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The level among traditional craftsmen is many notches higher now. But it will take time and cost big money. Karina Børven has no doubt that everything will be in order by 2028. 


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Outside, the museum has already restored a badly repaired and newly painted facade to the west (photo). The door that was there last time has been moved, actually it is gone. To the south there is now a "stripped" gable wall with paneled windows, with a towering stilt in front. Here there will be contemporary  windows and panels (photo). 

In one of the pictures a little further down on the right, from 2020, Finn Christiansen points to where they found the right wallpaper, the one that Henrik has seen. The room is located behind the stateroom room, at the back of the house. It was probably the living room for the Ibsen family. The building archaeologists had then finished their work. Wallpaper and color samples have since been studied under a microscope, and perhaps found? 

Venstøp Finn Christiansen-2

Below, Karina Børven has cleaned and made the room ready for the traditional craftsmen. The fireplace chimney is now gone. In the valuation papers Jørgen Haave found, was there perhaps no oven or fireplace here at the time? Everything that is to be restored in terms of interior design must be done as it was done in Henrik's time. Further down, Karina shows where the real house fungus has wreaked havoc, and a newly-timbered corner. The stones, still infected with fungus, must be cleaned and perhaps reused.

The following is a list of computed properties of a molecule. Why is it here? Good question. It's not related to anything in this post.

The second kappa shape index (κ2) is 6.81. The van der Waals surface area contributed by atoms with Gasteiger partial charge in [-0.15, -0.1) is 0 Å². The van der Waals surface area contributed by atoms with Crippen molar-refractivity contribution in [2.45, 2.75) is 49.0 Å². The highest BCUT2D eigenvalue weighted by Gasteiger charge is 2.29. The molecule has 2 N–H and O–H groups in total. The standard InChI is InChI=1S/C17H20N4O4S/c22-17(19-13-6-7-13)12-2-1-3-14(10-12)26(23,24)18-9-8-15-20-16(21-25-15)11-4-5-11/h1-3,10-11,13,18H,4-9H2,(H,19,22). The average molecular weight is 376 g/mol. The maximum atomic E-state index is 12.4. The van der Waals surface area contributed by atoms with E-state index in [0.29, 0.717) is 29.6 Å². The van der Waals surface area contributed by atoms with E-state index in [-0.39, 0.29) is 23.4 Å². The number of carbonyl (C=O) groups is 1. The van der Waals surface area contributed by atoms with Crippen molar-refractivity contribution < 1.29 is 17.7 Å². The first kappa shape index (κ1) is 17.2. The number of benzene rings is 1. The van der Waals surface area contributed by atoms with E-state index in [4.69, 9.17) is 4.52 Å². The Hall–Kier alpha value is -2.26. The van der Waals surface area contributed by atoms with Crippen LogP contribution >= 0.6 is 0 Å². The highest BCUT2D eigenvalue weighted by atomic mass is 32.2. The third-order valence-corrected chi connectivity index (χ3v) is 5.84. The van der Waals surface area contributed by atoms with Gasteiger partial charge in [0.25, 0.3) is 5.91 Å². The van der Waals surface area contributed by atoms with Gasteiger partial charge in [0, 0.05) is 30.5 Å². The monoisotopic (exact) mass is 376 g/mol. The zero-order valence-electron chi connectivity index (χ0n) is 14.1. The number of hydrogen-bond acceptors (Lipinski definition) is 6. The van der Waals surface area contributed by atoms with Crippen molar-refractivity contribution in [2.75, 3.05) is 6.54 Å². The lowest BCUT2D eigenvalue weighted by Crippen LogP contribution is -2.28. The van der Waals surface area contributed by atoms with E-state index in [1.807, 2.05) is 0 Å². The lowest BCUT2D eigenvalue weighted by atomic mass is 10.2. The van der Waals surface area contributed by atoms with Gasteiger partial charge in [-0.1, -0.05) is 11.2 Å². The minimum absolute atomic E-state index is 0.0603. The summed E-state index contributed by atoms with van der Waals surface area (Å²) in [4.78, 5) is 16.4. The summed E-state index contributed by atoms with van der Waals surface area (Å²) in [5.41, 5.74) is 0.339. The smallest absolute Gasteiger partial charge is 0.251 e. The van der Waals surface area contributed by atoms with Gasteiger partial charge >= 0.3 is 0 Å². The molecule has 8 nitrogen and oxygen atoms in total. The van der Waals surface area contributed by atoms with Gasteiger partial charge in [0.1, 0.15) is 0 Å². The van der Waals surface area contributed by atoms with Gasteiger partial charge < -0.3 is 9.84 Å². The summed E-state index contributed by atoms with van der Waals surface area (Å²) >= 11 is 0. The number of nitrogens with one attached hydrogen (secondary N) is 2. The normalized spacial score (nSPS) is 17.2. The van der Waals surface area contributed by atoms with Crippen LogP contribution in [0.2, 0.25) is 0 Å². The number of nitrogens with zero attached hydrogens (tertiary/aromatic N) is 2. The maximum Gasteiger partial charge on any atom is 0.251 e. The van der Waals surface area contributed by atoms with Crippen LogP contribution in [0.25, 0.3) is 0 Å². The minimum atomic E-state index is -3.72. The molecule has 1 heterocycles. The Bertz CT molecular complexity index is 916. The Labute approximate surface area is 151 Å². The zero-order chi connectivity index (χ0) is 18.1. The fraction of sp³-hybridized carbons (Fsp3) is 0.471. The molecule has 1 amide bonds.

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It was in 2017 that the bomb was dropped. Historian Jørgen Haave at the Telemark museum stood up in TA** and said: The house, as it had been presented for years, is not representative of what it was like in the years when Henrik Ibsen grew up there. Far from it. Newly discovered written sources, especially some fire rates documens, shed new light on this. 

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Haave's book "The Ibsen Family" had been released. There he follows every member of the Ibsen family - from cradle to grave, including his illegitimate son. This publication from 2017 will remain a turning point in the rich Ibsen literature. Here the focus turns from Snipetorp*** to Venstøp. Facts and events that were unknown or pushed aside are presented. A test of endurance for the author - and a non-fiction event! 

«There has been a lot of speculation about dates and Ibsen's family throughout the ages. Many books about the poet from Skien have been characterized by wishful thinking.» The museum director Erik Edvardsen at the Ibsen Museum in Oslo told TA in 2017. 

Venstøp Karina Vindu

He added: «Henrik Ibsen laid the foundation for his writing at Venstøp. I see many parallels to Shakespeare's Stratford. People make pilgrimages to Shakespeare's birthplace. I think Skien municipality must concentrate on what is real.» This was the starting point for the ongoing efforts at the property today. 

Venstøp Karina glassbiter